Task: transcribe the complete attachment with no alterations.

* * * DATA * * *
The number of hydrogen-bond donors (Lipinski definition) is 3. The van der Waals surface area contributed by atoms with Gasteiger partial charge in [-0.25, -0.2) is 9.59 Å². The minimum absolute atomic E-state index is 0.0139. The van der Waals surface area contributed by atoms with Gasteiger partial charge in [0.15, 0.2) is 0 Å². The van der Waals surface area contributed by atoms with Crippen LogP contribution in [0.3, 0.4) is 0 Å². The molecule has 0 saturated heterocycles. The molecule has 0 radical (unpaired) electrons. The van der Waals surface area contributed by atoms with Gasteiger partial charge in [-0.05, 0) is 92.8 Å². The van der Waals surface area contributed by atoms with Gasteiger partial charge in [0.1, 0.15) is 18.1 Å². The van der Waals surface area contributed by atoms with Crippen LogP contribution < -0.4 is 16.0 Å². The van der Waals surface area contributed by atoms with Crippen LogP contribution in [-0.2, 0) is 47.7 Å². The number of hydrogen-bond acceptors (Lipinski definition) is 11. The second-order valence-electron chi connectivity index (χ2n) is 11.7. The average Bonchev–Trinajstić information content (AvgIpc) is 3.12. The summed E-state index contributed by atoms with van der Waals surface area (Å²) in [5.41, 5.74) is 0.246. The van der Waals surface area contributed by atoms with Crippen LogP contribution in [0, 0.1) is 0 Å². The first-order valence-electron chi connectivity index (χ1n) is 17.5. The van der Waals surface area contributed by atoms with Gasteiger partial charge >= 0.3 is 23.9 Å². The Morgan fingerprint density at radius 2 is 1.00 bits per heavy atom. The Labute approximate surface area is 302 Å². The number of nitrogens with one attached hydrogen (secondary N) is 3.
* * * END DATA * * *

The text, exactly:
The number of hydrogen-bond donors (Lipinski definition) is 3. The van der Waals surface area contributed by atoms with Gasteiger partial charge in [-0.25, -0.2) is 9.59 Å². The minimum absolute atomic E-state index is 0.0139. The van der Waals surface area contributed by atoms with Gasteiger partial charge in [0.15, 0.2) is 0 Å². The van der Waals surface area contributed by atoms with Crippen LogP contribution in [0.3, 0.4) is 0 Å². The molecule has 0 saturated heterocycles. The molecule has 0 radical (unpaired) electrons. The van der Waals surface area contributed by atoms with Gasteiger partial charge in [-0.05, 0) is 92.8 Å². The van der Waals surface area contributed by atoms with Gasteiger partial charge in [0.1, 0.15) is 18.1 Å². The van der Waals surface area contributed by atoms with Crippen LogP contribution < -0.4 is 16.0 Å². The van der Waals surface area contributed by atoms with Crippen LogP contribution in [-0.2, 0) is 47.7 Å². The number of hydrogen-bond acceptors (Lipinski definition) is 11. The second-order valence-electron chi connectivity index (χ2n) is 11.7. The average Bonchev–Trinajstić information content (AvgIpc) is 3.12. The summed E-state index contributed by atoms with van der Waals surface area (Å²) in [5.41, 5.74) is 0.246. The van der Waals surface area contributed by atoms with Crippen LogP contribution in [0, 0.1) is 0 Å². The first-order valence-electron chi connectivity index (χ1n) is 17.5. The van der Waals surface area contributed by atoms with Gasteiger partial charge >= 0.3 is 23.9 Å². The Morgan fingerprint density at radius 2 is 1.00 bits per heavy atom. The Labute approximate surface area is 302 Å². The number of nitrogens with one attached hydrogen (secondary N) is 3.